Yesterday the Vermont House Committee on Transportation is considered H. 237, a bill to implement roadside saliva testing for THC and lowering the permissible BAC limit from .08 to .05 for any person with “any detectable amount” of THC in his or her blood.

Let’s talk about the commonsense reasons saliva testing is a bad idea.

Possession and adult use of marijuana will soon be legal in Vermont, and medical marijuana already is. This law punishes people for having even the smallest possible detectable amount of a legal substance in their body. We know that THC can remain in saliva for up to eight days after a person’s last exposure to cannabis, meaning that THC could very well be present long after the driver was able to operate a vehicle safely.

Even Governor Scott’s Marijuana Advisory Commission has said that, as study after study has shown, there is no scientifically reliable standard level of THC in the body that we can associate with driver impairment. If we can’t determine an amount of THC that would cause impairment, what exactly are we testing for?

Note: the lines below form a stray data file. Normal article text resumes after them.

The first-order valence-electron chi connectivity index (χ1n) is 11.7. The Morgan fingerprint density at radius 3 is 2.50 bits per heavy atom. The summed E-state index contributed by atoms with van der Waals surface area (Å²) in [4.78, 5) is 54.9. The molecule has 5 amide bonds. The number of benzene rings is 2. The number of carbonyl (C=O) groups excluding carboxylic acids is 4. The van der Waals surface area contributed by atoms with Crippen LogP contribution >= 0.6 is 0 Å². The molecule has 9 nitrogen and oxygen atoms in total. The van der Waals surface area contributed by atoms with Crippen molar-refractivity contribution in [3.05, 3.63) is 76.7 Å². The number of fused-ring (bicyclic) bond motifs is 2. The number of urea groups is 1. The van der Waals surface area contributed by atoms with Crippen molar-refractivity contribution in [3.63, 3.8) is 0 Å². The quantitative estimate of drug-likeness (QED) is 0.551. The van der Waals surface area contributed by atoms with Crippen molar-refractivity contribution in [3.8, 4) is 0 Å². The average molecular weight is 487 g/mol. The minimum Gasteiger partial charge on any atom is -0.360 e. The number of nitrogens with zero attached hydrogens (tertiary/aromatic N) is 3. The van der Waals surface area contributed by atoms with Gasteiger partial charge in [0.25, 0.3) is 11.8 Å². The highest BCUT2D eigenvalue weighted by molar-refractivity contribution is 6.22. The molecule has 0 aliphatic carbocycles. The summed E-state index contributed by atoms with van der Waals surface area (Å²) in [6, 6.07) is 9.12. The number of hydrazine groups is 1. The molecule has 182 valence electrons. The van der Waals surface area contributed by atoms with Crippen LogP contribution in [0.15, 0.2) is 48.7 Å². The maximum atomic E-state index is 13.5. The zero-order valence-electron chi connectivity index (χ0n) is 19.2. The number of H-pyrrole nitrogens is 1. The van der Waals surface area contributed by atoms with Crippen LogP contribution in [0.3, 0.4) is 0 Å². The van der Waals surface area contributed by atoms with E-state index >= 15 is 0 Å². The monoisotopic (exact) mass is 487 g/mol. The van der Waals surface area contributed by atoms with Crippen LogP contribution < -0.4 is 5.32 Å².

Now, let’s talk about civil liberties.

This bill would justify the arrest a motorist in Vermont for having any detectable amount of a legal substance in his or her body. This immediately raises serious due process concerns.

Saliva testing without a warrant is an infringement on personal privacy. It is more invasive than a breathalyzer test because our saliva carries our DNA. And while the bill does not allow for the ‘extraction’ of DNA, taking someone’s saliva includes taking their DNA, and the Vermont Supreme Court has ruled that Vermonters have a greater expectation of privacy when their DNA is involved.

Finally, data collected by state law enforcement agencies shows massive racial disparities in traffic stops and searches, with Black and Latino motorists bearing the brunt of searches, even though searches of white drivers are more likely to yield contraband. We have every reason to believe that those disparities would persist in stops and searches related to marijuana impairment.

And at last, some good news.

We already have a test for driver impairment: the standard field sobriety test that has been used for decades to test for impaired driving, including individuals suspected of being under the influence of marijuana. Field sobriety tests focus on actual impairment rather than an unreliable indicator like THC in saliva.

Road safety is important, but THC saliva testing does nothing to make Vermont’s roadways safer while raising a host of civil liberties concerns, so, we’ll ask one more time: Why are we talking about it again?

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